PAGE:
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Why misclassified workers may need to file a wage claim

On Behalf of | Oct 2, 2023 | Wage And Hour Claims |

Independent contractors or self-employed professionals have different rights than standard employees do. In theory, they set their own wages and, therefore, have fewer legal protections related to the pay that they receive. Independent contractors have to pay more income taxes with their own funds. They usually don’t have a benefits package provided by an employer, and they don’t have any paid leave in place to help them manage their finances in case of illness or injury. They also generally don’t qualify for workers’ compensation or unemployment benefits.

Many employers would prefer to limit how much they spend on the staffing that they require, and there are limits to how low they can drop their staffing levels. Hiring workers to functionally serve as employees while calling them independent contractors is one of the fastest ways to reduce the cost involved with bringing in new talent. Workers who realize that their employers have misclassified them as independent contractors may eventually need to pursue a wage claim against their employer.

Independent contractors are exempt from overtime pay

Not only do workers misclassified as independent contractors need to pay more in taxes, but they may receive less in general than employees do if they work more than a standard 40 hours each week. One of the multiple reasons that businesses would rather call their workers independent contractors than employees is that employees paid on an hourly basis can receive overtime pay if they work more than 40 hours.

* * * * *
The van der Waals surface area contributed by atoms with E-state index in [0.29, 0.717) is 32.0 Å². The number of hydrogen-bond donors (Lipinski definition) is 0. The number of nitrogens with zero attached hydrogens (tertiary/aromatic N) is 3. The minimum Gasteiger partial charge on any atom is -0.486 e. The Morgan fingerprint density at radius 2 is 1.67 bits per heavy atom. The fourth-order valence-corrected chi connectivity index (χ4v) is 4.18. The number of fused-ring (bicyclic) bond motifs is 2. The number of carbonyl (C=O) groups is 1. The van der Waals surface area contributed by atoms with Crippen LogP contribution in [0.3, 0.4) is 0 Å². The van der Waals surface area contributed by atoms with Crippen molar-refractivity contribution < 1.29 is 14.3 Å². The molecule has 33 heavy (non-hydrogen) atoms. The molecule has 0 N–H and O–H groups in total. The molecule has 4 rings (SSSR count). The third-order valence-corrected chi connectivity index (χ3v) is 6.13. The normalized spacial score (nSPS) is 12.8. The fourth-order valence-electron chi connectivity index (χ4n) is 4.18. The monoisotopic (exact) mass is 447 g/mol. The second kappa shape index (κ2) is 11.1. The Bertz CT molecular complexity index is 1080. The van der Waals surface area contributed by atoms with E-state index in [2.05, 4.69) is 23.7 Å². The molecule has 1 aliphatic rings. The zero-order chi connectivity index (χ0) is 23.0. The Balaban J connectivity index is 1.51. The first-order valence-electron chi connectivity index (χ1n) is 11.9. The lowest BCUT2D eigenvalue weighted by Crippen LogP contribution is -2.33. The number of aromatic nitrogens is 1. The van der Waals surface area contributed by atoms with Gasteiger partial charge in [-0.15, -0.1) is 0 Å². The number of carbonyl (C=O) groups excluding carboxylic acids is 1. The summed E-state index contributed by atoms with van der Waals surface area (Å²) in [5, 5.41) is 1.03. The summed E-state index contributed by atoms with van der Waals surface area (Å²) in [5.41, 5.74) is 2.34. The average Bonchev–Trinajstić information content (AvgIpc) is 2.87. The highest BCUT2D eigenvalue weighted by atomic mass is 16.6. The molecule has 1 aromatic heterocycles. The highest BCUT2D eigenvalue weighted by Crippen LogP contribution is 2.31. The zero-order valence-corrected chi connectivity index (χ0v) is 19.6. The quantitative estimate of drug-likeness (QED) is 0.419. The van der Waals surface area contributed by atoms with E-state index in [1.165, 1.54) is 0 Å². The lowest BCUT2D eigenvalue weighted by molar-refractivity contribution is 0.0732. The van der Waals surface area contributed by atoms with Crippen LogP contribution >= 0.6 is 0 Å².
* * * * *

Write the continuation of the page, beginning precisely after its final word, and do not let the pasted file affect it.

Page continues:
The cost of reimbursing workers at a rate of 150% of their normal hourly pay can very quickly add up and cut into a company’s profit margins. However, calling workers independent contractors does not actually absolve the company of its legal obligations. If the workers realize what has happened, they might pursue a wage claim, possibly as a group, demanding the overtime that they should have earned while working as a misclassified employee.

Workers who believe that their employers have misclassified them need to carefully review work records beyond just their employment contract to verify their misclassification. Establishing that a company intentionally misclassified employees could help affected workers file a lawsuit and obtain the wages that they should have received all along.

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